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Clinical training

The clinical component of the Fellowship involves evaluation and management of patients with all forms of neurological autoimmune disorders, interpreting serological studies, and participating in clinical treatment trials.

Principal activities will involve:

  • Learning to interpret neurological and oncological correlations of newly recognized profiles of neuronal, muscle, and glial autoantibodies identified in patients' sera and spinal fluid
  • Participation in the neuroimmunological consultative process through translation of autoantibody profiles to patient-specific problems, through communication with primary care physicians
  • Participation in the further evaluation and therapeutic planning for seropositive patients with a staff neurologist or oncologist at Mayo Clinic in Rochester
  • Additional clinical activities in a template custom-tailored to match the career goals of the trainee (e.g. EMG, EEG, MS clinic)

The outpatient clinic provides the opportunity to evaluate patients new to Mayo Clinic referred directly to Neurology, and also consultations referred from other Mayo health-care providers. Patients seen in the Autoimmune Neurology Clinic present with diverse neurological presentations.

The training program includes clinical conferences in the Department of Neurology and basic and clinical immunology conferences: weekly Neurology Department Grand Rounds, a weekly hospital-based case conference, a weekly rotating subspecialty conference, a weekly Neuroimmunology Laboratory Conference, and a weekly Department of Immunology Seminar.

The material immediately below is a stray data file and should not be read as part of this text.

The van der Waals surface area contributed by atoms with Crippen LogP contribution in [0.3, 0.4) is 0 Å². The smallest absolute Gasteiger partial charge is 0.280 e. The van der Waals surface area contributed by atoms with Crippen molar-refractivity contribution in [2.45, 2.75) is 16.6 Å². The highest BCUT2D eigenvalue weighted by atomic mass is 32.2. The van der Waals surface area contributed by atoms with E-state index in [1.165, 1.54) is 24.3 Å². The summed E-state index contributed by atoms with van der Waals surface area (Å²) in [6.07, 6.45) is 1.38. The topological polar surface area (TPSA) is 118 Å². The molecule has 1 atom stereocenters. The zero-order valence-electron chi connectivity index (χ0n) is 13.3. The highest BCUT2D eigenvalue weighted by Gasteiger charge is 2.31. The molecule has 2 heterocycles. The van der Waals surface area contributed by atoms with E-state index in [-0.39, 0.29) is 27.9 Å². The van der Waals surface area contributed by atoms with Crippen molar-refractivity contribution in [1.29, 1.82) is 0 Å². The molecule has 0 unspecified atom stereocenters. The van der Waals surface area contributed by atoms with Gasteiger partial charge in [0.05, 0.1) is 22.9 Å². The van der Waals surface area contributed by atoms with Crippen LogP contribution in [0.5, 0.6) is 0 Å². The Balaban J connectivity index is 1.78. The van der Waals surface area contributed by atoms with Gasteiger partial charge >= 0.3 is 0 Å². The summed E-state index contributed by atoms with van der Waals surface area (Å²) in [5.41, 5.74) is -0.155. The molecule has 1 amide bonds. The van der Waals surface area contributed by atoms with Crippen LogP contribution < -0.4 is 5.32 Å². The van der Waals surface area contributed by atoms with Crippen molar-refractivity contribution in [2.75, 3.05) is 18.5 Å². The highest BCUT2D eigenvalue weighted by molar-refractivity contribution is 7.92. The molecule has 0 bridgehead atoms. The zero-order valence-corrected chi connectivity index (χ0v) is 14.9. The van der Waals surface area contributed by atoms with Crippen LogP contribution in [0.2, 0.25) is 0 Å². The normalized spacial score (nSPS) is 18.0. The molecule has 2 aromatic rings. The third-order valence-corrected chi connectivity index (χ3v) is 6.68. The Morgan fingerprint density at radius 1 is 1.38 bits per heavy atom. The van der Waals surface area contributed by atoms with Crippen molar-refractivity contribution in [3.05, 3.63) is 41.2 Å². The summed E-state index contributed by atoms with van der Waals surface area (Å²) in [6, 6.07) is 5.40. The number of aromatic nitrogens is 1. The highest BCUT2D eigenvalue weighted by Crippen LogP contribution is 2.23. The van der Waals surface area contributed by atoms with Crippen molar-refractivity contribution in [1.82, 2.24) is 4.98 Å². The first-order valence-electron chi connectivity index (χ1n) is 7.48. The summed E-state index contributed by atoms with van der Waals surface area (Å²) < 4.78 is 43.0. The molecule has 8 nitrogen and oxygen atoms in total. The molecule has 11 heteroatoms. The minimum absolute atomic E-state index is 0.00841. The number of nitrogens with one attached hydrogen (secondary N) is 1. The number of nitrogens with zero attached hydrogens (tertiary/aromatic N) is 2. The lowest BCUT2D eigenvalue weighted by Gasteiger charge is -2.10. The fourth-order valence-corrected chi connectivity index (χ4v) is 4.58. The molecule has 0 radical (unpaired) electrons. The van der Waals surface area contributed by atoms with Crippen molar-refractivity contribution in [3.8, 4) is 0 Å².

The evidence-based medicine program, case conferences, visiting faculty conferences, and all didactic courses are open to both residency program members and fellows in all subspecialties. Autoimmune Neurology fellows are encouraged to audit Mayo Clinic Alix School of Medicine's didactic course in Immunology (offered in the fall).

Research training

The research component of the fellowship includes the use of the Neuroimmunology Laboratory's serological data-base and Mayo Clinic's diagnostic indexing system, training in medical research methodologies, development of research protocols and the organization and completion of at least one clinical research project Statistical education and advice is readily available from the Center for Translational Science Activities.

You will work with chosen mentors among the Autoimmune Neurology faculty on research project(s), develop data collection forms, collect data, analyze the data, and submit abstracts and manuscripts.

Additional skills to be acquired include:

  • Writing research proposals
  • Handling clinical research data in a computerized format
  • Editing and validating data sets
  • Analyzing and reporting results

There is a formal Clinical and Patient Oriented Research Training Program in the Mayo Clinic Graduate School of Biomedical Sciences. Fellows may take courses of their choosing within this program to enhance their skills in all aspects of clinical research.

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To ensure that you acquire adequate knowledge and develop your technical skills, your performance is monitored carefully during the course of your program training.

At the completion of each rotation, fellows are evaluated by the faculty to whom they were assigned. This is accomplished through Mayo Clinic's Residency Management System, MedHub. MedHub is linked to the six core competencies identified by the Accreditation Council for Graduate Medical Education (Patient Care, Medical Knowledge, Interpersonal Skills and Communication, Professionalism, Practice-Based Learning and Improvement, and Systems-Based Practice).

Completed faculty evaluations are reviewed by the program director, who assigns a pass/fail grade based on the scores and comments by the faculty member. Upon approval of the evaluation by the program director, the evaluation immediately becomes available electronically to the fellow in the MedHub system.